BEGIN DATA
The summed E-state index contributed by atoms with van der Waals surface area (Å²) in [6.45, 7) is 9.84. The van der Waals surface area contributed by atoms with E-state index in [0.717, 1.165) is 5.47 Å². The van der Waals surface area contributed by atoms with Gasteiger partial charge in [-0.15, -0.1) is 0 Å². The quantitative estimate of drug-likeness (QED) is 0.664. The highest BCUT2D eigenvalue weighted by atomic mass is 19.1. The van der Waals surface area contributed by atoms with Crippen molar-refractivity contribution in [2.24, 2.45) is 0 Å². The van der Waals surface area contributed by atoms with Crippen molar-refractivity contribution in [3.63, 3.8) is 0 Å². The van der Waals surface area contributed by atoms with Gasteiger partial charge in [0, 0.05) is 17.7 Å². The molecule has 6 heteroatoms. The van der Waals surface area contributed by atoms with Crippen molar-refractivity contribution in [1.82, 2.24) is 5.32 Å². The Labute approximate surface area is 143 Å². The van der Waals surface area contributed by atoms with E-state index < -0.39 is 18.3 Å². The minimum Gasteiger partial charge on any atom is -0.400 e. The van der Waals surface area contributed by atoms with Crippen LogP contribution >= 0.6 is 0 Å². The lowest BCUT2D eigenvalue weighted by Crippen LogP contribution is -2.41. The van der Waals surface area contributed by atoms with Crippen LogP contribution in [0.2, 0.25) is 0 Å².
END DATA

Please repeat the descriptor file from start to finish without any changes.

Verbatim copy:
The summed E-state index contributed by atoms with van der Waals surface area (Å²) in [6.45, 7) is 9.84. The van der Waals surface area contributed by atoms with E-state index in [0.717, 1.165) is 5.47 Å². The van der Waals surface area contributed by atoms with Gasteiger partial charge in [-0.15, -0.1) is 0 Å². The quantitative estimate of drug-likeness (QED) is 0.664. The highest BCUT2D eigenvalue weighted by atomic mass is 19.1. The van der Waals surface area contributed by atoms with Crippen molar-refractivity contribution in [2.24, 2.45) is 0 Å². The van der Waals surface area contributed by atoms with Crippen molar-refractivity contribution in [3.63, 3.8) is 0 Å². The van der Waals surface area contributed by atoms with Gasteiger partial charge in [0, 0.05) is 17.7 Å². The molecule has 6 heteroatoms. The van der Waals surface area contributed by atoms with Crippen molar-refractivity contribution in [1.82, 2.24) is 5.32 Å². The Labute approximate surface area is 143 Å². The van der Waals surface area contributed by atoms with E-state index < -0.39 is 18.3 Å². The minimum Gasteiger partial charge on any atom is -0.400 e. The van der Waals surface area contributed by atoms with Crippen LogP contribution >= 0.6 is 0 Å². The lowest BCUT2D eigenvalue weighted by Crippen LogP contribution is -2.41. The van der Waals surface area contributed by atoms with Crippen LogP contribution in [0.2, 0.25) is 0 Å².